Division of Conservation Planning
Midwest Region

Ottawa National Wildlife Refuge Complex Comprehensive Conservation Planimage shows cover of Ottawa NWR Complex CCP

Comprehensive Conservation Plan Completed
The Refuge
To Receive a Copy
Where We're At in the Planning Process

Comprehensive Conservation Plan Completed

The U.S. Fish & Wildlife Service completed the Ottawa National Wildlife Refuge in September 2000. The comprehensive conservation plan is intended to outline how the Refuge will fulfill its legal purpose and contribute to the National Wildlife Refuge System's wildlife, habitat and public use goals. The plan articulates management goals for the next 15 years and specifies the objectives and strategies needed to accomplish these goals. While the planned future condition is long-term, we anticipate that the plan will be updated every 5 to 10 years based on information gained through monitoring habitat and wildlife, as well as recreational usage.

The Refuge

Located east of Toledo, Ohio, the Ottawa National Wildlife Refuge Complex is a unique slice of marshland on the southwestern shore of Lake Erie. As a major migration corridor, the area is vital to waterfowl species that need rest and food either after crossing Lake Erie on their way south or before they head back north over the water.

As much as 70 percent of the Mississippi Flyway's population of black ducks use Lake Erie marshes for migration.

The refuge complex includes three national wildlife refuges: Ottawa National Wildlife Refuge; Cedar Point National Wildlife Refuge; and West Sister Island National Wildlife Refuge. Information on all three refuges is available by clicking Ottawa National Wildlife Refuge.

The Ottawa National Wildlife Refuge Complex was established in 1961 under the authority of the Migratory Bird Conservation Act to preserve a portion of the remaining Lake Erie marshes. Together, the three refuges total approximately 8,318 acres.

The purposes of the Ottawa National Wildlife Complex are to:

The comprehensive conservation plan for the Ottawa National Wildlife Refuge Complex was completed in October 2000. The plan can be viewed from this web site in portable document format, or you can request a copy of the plan.

Goals, objectives and strategies were developed individually for Ottawa, Cedar Point and West Sister Island national wildlife refuges even though they share many similar goals. Goals were developed under three major categories: Wildlife, Habitat and People. The following are the goals for Ottawa National Wildlife Refuge:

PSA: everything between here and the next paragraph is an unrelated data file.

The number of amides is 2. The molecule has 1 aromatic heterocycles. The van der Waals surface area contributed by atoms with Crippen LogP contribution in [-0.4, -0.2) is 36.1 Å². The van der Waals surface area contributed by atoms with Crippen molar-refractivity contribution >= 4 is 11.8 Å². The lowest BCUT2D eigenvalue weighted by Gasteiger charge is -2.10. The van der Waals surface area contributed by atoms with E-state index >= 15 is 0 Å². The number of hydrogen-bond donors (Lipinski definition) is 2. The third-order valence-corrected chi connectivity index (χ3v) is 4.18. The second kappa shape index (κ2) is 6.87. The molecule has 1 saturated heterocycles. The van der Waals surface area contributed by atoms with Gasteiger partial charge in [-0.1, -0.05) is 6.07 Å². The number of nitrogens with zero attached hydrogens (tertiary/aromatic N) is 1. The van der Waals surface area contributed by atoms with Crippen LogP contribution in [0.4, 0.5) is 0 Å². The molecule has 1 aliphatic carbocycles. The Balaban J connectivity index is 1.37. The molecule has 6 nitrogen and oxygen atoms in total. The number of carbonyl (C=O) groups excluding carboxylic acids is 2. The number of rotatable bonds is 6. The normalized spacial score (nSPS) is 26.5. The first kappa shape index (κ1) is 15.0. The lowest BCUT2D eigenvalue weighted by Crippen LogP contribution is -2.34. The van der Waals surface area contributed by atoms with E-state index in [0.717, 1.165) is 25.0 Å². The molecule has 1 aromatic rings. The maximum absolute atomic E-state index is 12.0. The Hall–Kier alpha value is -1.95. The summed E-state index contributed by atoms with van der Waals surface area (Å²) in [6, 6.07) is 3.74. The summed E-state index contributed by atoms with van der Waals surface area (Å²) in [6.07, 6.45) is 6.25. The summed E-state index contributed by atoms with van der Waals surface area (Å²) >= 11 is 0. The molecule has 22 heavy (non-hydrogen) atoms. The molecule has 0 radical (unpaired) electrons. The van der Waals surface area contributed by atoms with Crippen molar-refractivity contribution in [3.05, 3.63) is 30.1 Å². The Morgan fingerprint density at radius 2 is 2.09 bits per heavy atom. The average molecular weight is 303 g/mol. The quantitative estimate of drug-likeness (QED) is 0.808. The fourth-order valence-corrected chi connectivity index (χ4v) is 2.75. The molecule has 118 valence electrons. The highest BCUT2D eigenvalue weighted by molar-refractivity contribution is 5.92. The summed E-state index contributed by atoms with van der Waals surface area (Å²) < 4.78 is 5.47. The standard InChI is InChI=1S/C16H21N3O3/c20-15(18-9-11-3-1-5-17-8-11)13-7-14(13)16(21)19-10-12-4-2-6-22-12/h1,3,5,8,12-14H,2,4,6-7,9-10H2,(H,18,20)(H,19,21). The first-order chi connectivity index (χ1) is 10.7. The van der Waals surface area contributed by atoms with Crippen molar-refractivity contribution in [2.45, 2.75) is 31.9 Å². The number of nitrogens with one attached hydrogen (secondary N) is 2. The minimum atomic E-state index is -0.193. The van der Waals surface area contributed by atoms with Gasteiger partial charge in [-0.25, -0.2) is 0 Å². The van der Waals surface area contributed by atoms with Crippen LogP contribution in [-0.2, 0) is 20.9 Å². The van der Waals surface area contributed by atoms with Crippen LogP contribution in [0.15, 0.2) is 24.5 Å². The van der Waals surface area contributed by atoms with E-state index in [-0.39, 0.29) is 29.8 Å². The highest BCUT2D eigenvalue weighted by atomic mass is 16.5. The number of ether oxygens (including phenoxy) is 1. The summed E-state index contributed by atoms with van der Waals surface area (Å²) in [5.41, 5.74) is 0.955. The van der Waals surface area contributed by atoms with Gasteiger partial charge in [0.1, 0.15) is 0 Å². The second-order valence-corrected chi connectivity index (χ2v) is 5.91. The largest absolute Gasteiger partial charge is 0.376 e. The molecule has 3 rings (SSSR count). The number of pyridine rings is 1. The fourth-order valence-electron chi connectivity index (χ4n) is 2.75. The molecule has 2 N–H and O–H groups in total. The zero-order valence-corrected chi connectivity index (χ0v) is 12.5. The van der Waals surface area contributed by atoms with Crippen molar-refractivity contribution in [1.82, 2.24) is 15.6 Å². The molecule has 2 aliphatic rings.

Maintain native wildlife populations in balance with the habitat available while decreasing and limiting exotic plant and animal species. Surveys based on sound scientific methods for fish and wildlife populations will be conducted to determine viable habitat prescriptions to enhance the attractiveness of the refuge for optimum numbers of species and peak populations.


Restore functional components of the Lake Erie marsh ecosystem which includes marshes, wooded wetlands, estuary, and scrub/shrub to provide benefits to endangered species, waterfowl, shorebirds, migratory songbirds, colonial waterbirds, fish, and other species of concern.


Provide public outreach and wildlife-dependent recreational opportunities to a diverse audience by offering a variety of quality educational and recreational activities when they are compatible with wildlife needs. This will promote understanding, appreciation, and support for the Ottawa Refuge Complex and the entire National Wildlife Refuge System.

To Receive a Copy

If you would like a copy of the Plan, call the refuge at 419-898-0014 or write to the refuge at:
Ottawa National Wildlife Refuge Complex
14000 West State Route 2,
Oak Harbor,
OH 43449

Where Are We in the Planning Process?

These are the steps that the U.S. Fish & Wildlife Service follows in comprehensive conservation planning; the step that the Ottawa NWR Complex has reached is highlighted:

  1. Preplanning: Plan the Plan
  2. Initiate Public Involvement and Scoping
  3. Review Vision Statement and Goals and Determine Significant Issues
  4. Develop and Analyze Alternatives, Including the Proposed Action
  5. Prepare a Draft CCP and NEPA (National Environmental Policy Act) Document
  6. Prepare and Adopt Final CCP
  7. Implement Plan, Monitor and Evaluate
  8. Review and Revise the Plan
Last updated: August 21, 2013
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